“For, in the first place, when you come together as a church, I hear that there are divisions among you. And I believe it in part.”

1 Corinthians 11:17-19

“Not neglecting to meet together, as is the habit of some, but encouraging one another, and all the more as you see the Day drawing near.”

Hebrews 10:24-26,

And there is at least a dozen or so more.  The idea– ‘together,’ is only a start, and we need to understand that the Christian life is not solitary. The Father melts our independence, and then molds us with each other to make us into something new.  Whether we like it or not, we are “together.”

bry-signat

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The Blue Letter Version

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The ‘red letter’ Bible emphasizes the words of Jesus by making them red. But sometimes we can learn just as much by which words he didn’t say.  I would like to submit to you the ‘Blue Letter Version’ of things Jesus never said.

He never said:

V. 1) You’re too far gone to be saved.

V. 2) I’m so disappointed in you.

V. 3) This wouldn’t be happening if you were a better Christian.

V. 4) It’s okay not to love certain people.

V. 5) Everyone should be just like you.

V. 6) Its all up to you.

V. 7) You don’t have to forgive someone who has hurt you.

V. 8) You missed my will for your life.

V. 9) I’ve given up on you.

V. 10) This is a cross you must bear alone.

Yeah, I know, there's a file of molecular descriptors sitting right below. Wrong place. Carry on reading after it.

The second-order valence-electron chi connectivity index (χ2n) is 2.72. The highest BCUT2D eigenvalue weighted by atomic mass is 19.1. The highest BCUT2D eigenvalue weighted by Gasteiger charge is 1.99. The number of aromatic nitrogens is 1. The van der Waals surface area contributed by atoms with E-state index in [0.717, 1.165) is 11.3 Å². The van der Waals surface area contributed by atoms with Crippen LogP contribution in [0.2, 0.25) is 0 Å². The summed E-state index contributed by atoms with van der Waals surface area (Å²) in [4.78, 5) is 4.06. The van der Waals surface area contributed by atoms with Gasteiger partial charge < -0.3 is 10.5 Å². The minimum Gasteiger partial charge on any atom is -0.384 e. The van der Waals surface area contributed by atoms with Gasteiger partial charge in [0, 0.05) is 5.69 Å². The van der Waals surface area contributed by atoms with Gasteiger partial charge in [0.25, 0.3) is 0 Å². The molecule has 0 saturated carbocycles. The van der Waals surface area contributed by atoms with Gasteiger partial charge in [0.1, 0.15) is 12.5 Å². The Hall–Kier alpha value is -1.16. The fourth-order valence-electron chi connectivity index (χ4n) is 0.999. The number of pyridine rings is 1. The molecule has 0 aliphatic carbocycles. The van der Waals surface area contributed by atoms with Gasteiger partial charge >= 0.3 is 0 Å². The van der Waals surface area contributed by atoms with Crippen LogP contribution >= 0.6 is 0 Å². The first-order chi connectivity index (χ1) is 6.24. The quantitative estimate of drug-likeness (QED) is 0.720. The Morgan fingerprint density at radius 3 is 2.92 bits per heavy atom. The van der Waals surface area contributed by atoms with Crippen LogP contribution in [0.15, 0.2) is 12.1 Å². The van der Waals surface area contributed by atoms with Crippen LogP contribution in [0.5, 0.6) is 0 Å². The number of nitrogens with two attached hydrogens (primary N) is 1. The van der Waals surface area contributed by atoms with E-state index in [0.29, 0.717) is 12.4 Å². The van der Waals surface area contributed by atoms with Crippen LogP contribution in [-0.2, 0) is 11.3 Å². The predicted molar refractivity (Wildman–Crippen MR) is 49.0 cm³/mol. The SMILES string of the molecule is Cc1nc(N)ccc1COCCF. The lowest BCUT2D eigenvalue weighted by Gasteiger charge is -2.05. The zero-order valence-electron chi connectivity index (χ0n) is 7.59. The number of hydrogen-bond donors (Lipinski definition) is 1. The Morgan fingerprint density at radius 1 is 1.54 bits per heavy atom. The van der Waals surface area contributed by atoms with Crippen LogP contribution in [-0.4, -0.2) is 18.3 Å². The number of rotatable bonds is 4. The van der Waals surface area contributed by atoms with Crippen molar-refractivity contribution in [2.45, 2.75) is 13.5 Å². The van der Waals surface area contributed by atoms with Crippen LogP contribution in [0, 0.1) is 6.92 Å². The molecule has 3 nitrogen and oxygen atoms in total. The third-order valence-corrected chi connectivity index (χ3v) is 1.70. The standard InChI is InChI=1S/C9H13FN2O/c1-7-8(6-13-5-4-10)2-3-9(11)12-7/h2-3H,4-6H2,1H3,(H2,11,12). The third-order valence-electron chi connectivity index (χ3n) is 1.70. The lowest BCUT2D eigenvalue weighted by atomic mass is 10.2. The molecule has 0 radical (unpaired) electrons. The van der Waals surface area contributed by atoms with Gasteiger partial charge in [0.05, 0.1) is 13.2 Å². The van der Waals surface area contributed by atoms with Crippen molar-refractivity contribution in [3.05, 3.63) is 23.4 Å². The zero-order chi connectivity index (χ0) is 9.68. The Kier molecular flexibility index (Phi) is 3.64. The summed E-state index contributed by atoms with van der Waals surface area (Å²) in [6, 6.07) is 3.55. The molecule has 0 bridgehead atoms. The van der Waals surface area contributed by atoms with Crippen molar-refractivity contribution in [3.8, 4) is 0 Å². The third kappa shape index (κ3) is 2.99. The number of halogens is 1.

When we think through these we should realize that each ‘verse’ is wrong. Jesus never said any of these; I am certain he wouldn’t even think these things about us. We can only surmise that what he did declare is real, and that his love for us is boundless and limitless. People like you, and like me, are loved in spite of our sins. His love doesn’t fit the conventional wisdom.

“All that the Father gives Me will come to Me, and the one who comes to Me I will by no means cast out.”

John 6:37

There are other verses to consider. These affirm his love to each of us.

“But God demonstrates His own love toward us, in that while we were still sinners, Christ died for us.”

Romans 5:8

“Behold what manner of love the Father has bestowed on us, that we should be called children of God! Therefore the world does not know us, because it did not know Him.”

1 John 3:1

The Blue Letter Version exists only in my mind. Yet sometimes I catch myself thinking things from our list. But in a way, each of the above is logical. But each are also wrong.

“For My thoughts are not your thoughts,
Nor are your ways My ways,” says the Lord.”

Isaiah 55:8

I encourage you to listen to the ‘drum roll’ of grace that is beating from the heart of Jesus. He loves you with a supernatural love that can not be silenced. Accept his love (or not) and he will love you the same. “For God so loved the world” (John 3:16). Securely attach yourself to this love.

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flourish31